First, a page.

Among the Rajputs, the beeda or paan - which is merely an aid to digestion in the lives of most Indians - played a meaningful role. The Rajputs swore eternal allegiance by accepting a beeda and preferred death to turning false to that beeda. Incredible tales from history are told about this unique custom. One of the bravest rulers of Rajasthan, Rana Pratap of Mewar, for instance, offered the beeda to his band of devoted warriors before a battle that could only end in certain defeat. Over 20,000 courageous horsemen took the betel as a pledge of fidelity to their chivalrous ruler. All of them perished by his side battling against the Pathan invaders in the gorge of Haldighati. Even today, the acceptance of paan signifies a pledge of friendship and honour and contracts are entered into by a mere exchange of the folded betel leaf.
And then there are other beliefs and customs in India pertaining to popular items of food. Some believe that no milk proteins must be consumed with meat for that lethal combination results in leucoderma. Another one is connected with the popular ingredient, tamarind. "The Natives have a saying that sleeping beneath the Date of Hind gives you fever, which you cure by sleeping under a Nim tree", wrote Captain R. F. Burton in 1877. There are many legends about the tamarind, which is supposed to be haunted by ghosts and spirits. Travellers are advised not to rest beneath its shade, and like many taboos in India, perhaps this one also has a practical explanation. The leaves are highly acidic and during the rain, can rapidly decompose the canvas of tents pitched beneath its shade.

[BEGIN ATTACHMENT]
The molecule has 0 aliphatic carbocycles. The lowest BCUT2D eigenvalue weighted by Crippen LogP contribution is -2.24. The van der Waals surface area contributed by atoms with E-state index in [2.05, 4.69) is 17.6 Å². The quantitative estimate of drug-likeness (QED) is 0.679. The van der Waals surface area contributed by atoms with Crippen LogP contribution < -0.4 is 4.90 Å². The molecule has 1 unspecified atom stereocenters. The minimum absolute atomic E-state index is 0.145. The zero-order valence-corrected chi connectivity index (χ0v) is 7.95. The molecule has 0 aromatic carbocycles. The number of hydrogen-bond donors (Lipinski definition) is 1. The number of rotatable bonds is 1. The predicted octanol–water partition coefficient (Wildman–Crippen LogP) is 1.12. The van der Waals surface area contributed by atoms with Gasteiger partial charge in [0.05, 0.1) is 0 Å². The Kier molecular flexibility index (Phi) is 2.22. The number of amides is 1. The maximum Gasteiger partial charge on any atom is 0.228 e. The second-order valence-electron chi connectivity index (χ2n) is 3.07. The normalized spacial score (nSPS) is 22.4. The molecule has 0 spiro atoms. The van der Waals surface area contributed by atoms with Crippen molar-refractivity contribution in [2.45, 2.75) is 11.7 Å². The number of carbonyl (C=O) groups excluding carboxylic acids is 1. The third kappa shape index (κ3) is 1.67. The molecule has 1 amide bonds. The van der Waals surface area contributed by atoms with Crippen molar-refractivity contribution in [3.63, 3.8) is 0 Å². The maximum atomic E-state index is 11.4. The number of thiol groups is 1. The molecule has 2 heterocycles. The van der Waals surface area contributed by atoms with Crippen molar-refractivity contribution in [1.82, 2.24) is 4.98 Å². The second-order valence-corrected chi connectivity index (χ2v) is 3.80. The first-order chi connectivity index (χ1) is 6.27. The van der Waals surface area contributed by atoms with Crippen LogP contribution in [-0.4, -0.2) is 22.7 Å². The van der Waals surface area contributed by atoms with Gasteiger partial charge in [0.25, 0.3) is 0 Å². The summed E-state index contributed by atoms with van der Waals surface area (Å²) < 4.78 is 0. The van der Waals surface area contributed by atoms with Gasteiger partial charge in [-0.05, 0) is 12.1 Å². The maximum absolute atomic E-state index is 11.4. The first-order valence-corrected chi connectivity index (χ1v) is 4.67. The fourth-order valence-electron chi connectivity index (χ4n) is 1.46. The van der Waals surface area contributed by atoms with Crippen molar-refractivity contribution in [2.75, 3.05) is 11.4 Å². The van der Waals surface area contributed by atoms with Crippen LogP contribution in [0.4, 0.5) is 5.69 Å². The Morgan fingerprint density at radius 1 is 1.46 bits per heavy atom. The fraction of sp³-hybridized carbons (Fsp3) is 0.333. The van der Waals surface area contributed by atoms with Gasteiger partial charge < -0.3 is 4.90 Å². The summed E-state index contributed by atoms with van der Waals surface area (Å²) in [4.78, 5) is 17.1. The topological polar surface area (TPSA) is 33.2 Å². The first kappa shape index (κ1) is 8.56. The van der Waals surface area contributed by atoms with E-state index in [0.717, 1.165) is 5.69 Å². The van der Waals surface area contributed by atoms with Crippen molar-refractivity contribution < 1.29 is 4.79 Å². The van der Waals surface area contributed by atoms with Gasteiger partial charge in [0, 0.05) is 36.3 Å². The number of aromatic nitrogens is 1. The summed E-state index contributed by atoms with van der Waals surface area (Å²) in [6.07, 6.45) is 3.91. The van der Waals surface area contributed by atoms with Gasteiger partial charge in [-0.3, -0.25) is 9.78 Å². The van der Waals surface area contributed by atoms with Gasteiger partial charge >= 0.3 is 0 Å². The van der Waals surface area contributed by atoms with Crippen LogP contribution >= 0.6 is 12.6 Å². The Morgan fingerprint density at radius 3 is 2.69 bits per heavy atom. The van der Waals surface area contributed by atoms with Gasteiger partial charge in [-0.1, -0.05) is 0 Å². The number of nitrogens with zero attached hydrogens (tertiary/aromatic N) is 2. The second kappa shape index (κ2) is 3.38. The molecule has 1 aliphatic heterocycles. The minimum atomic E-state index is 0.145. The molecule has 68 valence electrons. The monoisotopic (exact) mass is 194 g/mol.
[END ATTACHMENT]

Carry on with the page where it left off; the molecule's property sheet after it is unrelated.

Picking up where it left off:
The list of customs pertaining to food is endless. Take the coconut, so popular in the cuisine of the coastal areas. Its three eyes are like the three eyes of Siva, some say, and its little fibrous tuft is like the scalp lock of a Brahmin. So close is its resemblance to the human head that the coconut is broken at religious ceremonies as a powerful but bloodless sacrifice. The very word for dried coconut is copra and khopra, which in fact, means skull or shell. Although the coconut is an integral part of ceremonies from birth to death, it is never broken, however, in the presence of a pregnant woman, lest the same fate befall her child's head. Some religious people see the coconut's three-part composition - shell, kernel and liquid - as representing the Trinity, Brahma, Vishnu and Siva - an esoteric resemblance that some find more important than others.